Thursday, June 28, 2007

Open Letter to Salt Lake County Mayor: Regarding the Utopia Project and County Acceptance

Lately, I have to admit I have been impressed with Salt Lake County Mayor Peter Corroon. While I opposed his election to begin with, he began to make sound choices within the county government that I was rather impressed with. To begin with, he denied the funding from the County to build a soccer stadium in Sandy City that would only benefit Sandy City financially. As I live in West Valley, I didn't see the financial benefits coming directly to my City, and saw it as a way to fund growth within only one aspect of the County. My understanding of the County government is to provide leadership and growth to benefit the whole county, instead of just one city. Well, the State is funding it now, and I'm OK with that. The State will get more funding from it, and it will be less of an impact on the taxpayers overall.

Well, with this understanding that the County government is there to benefit the entire county, I thought I would try contacting Mayor Corroon to see if the UTOPIA project could be expanded to the whole of Salt Lake County, instead of a few cities that ignored the interests of the communication monopolies, er, companies that oppose the measure. Here is the letter that I sent:

Dear Mayor Corroon,

I would first like to say that I have a lot of respect for you. Being one that normally votes with the Conservatives, I was rather impressed with your decisions you have made as mayor, and will probably vote for you again should you run for re-election.

But there is something that has been playing on my mind, and on the mind of many of your constituents within the Salt Lake County: That of affordable, usable network connections.

Now, this may sound like a small and simple issue, but businesses live and breath by the speed and bandwidth of their internet connection. New businesses are just waiting in the wings for the affordable bandwidth to start providing video streaming, network services, and various other services that require high speed, reliable connections.

Many cities, such as West Valley City (my city), has reacted by focusing on bringing their people and businesses the UTOPIA project. I'm sure you are aware of this project, and the arguments for and against it.

My interest is in those cities that have refused to participate in such a ground-breaking move. These cities have received assurances from various companies that communication companies that they will be able to provide the same services with the aging infrastructure that has yet to provide satisfactory service to their customers, let alone businesses. These companies seem to feel that a municipally organized and run infrastructure is a threat to their business model, and (in my opinion), their monopolies.

That is actually the case. No longer will they be able to charge inflated prices based on maintenance of their network. Instead, they are placed within a level playing field by the municipal network, and will have to compete with other companies that can now host their own services. Ultimately, it's a win for consumers.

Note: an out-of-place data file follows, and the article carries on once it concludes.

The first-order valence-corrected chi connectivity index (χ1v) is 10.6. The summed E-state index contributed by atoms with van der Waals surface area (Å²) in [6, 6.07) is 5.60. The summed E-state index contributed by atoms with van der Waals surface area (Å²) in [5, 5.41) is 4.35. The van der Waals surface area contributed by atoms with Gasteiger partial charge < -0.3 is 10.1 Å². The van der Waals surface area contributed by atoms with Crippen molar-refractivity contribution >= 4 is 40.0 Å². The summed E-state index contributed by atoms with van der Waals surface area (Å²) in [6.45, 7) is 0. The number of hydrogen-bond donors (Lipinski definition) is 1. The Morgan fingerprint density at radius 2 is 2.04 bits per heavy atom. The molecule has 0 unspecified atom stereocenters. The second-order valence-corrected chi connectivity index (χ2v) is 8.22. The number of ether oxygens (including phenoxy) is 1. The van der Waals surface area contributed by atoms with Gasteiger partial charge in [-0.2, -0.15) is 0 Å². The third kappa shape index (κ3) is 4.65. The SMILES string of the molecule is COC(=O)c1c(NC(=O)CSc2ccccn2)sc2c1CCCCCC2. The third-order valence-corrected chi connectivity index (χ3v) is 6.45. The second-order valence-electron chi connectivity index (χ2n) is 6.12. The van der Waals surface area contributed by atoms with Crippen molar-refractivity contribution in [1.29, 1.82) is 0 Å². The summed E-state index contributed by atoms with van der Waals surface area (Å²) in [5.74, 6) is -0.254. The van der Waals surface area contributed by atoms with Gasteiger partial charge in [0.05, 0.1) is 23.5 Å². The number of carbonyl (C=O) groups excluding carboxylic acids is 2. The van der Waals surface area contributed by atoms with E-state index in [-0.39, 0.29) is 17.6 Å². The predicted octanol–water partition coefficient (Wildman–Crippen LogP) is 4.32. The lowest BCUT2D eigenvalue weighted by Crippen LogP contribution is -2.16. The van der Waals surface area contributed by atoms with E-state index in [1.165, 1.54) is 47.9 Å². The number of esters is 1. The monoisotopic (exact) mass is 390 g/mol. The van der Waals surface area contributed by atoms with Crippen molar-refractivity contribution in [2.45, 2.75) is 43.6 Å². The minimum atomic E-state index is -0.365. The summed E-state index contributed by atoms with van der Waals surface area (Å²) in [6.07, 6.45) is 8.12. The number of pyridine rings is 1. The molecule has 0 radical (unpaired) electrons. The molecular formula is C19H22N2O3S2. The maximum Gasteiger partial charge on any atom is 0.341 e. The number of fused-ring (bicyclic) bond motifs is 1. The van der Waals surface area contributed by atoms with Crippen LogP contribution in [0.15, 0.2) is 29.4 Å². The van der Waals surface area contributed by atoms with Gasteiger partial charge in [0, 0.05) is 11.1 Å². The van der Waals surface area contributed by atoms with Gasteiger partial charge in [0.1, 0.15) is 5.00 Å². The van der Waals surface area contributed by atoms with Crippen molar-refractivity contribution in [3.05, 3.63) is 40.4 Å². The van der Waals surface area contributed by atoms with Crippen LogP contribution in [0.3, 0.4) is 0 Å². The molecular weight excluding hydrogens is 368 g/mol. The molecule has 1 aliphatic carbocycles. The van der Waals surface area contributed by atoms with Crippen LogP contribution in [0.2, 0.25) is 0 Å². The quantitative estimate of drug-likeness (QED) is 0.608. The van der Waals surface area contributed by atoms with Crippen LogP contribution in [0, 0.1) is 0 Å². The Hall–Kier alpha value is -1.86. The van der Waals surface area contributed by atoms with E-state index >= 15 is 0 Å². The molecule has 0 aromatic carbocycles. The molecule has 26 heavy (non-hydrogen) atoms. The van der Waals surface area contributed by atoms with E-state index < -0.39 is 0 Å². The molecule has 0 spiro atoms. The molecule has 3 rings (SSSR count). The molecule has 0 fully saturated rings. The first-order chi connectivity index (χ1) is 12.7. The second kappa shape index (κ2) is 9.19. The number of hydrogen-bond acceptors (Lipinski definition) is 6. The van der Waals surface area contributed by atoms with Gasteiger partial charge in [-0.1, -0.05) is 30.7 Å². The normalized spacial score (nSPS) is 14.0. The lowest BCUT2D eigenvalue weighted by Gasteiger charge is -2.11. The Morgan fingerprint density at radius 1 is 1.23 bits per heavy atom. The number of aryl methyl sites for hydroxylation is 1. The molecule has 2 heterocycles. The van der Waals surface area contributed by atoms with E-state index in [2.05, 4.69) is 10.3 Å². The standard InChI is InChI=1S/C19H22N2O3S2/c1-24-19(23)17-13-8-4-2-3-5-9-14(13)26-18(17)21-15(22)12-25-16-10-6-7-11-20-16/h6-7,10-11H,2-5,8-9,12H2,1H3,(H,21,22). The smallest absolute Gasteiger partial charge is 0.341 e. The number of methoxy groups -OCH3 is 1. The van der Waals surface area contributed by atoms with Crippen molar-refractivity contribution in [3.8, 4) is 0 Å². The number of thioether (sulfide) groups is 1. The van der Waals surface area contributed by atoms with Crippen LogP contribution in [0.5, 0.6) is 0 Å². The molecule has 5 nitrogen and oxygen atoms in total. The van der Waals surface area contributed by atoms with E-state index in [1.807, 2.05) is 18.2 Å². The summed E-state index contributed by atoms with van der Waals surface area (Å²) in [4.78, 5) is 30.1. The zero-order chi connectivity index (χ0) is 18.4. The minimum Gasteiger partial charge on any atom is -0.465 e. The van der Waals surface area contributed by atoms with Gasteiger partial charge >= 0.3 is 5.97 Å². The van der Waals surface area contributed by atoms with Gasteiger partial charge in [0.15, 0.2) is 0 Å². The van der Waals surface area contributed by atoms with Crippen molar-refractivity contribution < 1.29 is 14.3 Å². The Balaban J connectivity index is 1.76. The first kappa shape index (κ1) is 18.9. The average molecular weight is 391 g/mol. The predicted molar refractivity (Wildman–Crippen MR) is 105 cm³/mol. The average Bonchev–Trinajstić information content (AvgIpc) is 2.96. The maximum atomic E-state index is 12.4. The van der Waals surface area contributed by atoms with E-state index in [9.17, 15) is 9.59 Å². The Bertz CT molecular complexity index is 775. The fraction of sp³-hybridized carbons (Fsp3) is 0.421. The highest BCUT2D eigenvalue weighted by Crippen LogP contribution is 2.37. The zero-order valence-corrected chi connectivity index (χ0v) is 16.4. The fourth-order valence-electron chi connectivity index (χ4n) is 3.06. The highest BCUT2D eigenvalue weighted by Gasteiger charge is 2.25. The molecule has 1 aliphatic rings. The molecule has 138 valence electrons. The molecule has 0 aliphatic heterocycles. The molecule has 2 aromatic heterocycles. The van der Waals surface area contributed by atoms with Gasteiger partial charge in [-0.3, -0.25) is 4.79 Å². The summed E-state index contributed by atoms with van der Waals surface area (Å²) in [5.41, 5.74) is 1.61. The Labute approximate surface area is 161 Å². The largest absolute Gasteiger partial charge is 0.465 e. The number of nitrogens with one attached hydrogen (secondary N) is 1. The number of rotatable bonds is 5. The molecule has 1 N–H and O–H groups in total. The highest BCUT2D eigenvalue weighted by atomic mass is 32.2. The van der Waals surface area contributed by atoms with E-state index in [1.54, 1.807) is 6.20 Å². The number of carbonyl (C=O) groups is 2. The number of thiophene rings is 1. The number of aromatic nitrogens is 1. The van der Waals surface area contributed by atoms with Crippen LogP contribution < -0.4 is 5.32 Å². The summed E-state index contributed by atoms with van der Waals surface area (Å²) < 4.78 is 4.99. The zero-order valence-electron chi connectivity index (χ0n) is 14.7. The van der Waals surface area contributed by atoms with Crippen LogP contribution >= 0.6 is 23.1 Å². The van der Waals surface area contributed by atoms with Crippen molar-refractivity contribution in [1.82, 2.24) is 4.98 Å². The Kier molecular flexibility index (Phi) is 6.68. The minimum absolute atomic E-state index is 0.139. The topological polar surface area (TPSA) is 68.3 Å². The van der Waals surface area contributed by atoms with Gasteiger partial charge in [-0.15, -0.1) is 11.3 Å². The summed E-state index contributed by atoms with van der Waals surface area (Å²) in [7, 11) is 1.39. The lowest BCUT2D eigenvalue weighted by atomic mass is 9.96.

So my request is that the County consider the Utopia project as the next possible leap to developing the county infrastructure.

I thank you for you time, and look forward to your response!

Jeremy Robb
Concerned Citizen


Now, I haven't had a lot of luck getting local government officials to respond to my emails. West Valley City Councilman Joe Coleman seems to have completely ignored my appeal for cycling lanes and paths in West Valley going East to West (which means I will not be voting for him again anytime soon). But I think I may be able to get a response from Peter Corroon, in that he's a bigger fish, and may have a more vested interest in keeping tabs on bloggers and what they say.

So, for those of you in cities that have refused to address the idea of the Utopia Project being implemented, I'm swinging for you. I think that everyone in the valley should have an internet connection that will allow for better living through communications. The benefits for Education alone would be outstanding. Imagine not having to build any more schools because we have distance education classes allowing kids to remain at home for part of the week. That would be a huge savings to the school districts in and of itself. All because the County did what cities were too afraid to do: wire their citizens up.

2 comments:

Yorokobi said...

I live in one of the municipalities that chose not to embrace UTOPIA: the City of South Salt Lake. I love South Salt Lake, and I am trying to convince my wife that we should buy a house here. My one reservation is the lack of the UTOPIA presence. I currently have a less-than-stellar 7MB DSL connection from Qwest. How can 7MB be less-that-stellar? It doesn't stay up. My DSL connection is constantly down (going with a slower connection has not helped, it isn't a loop length problem). I choose not to use Comcast for my Internet connection for a lot of reasons, not all of which are technology related.

If/when UTOPIA hits the streets of South Salt Lake, I will be among the first to sign up. I would be happy to vote for and/or contribute my time/talents/money to elected officials who support bringing UTOPIA to South Salt Lake (even if they are Republicans :D ).

Jeremy Robb said...

Thanks Yorokobi for your input! I really hope that the county takes it seriously. If you want to contact Mayor Peter Corroon directly, you can do so here:
http://www.slco.org/tools/mail/mail.cfm?PID=22&OID=11100

Hopefully we can all work together to get some relief for those municipalities that are not opting for the UTOPIA project.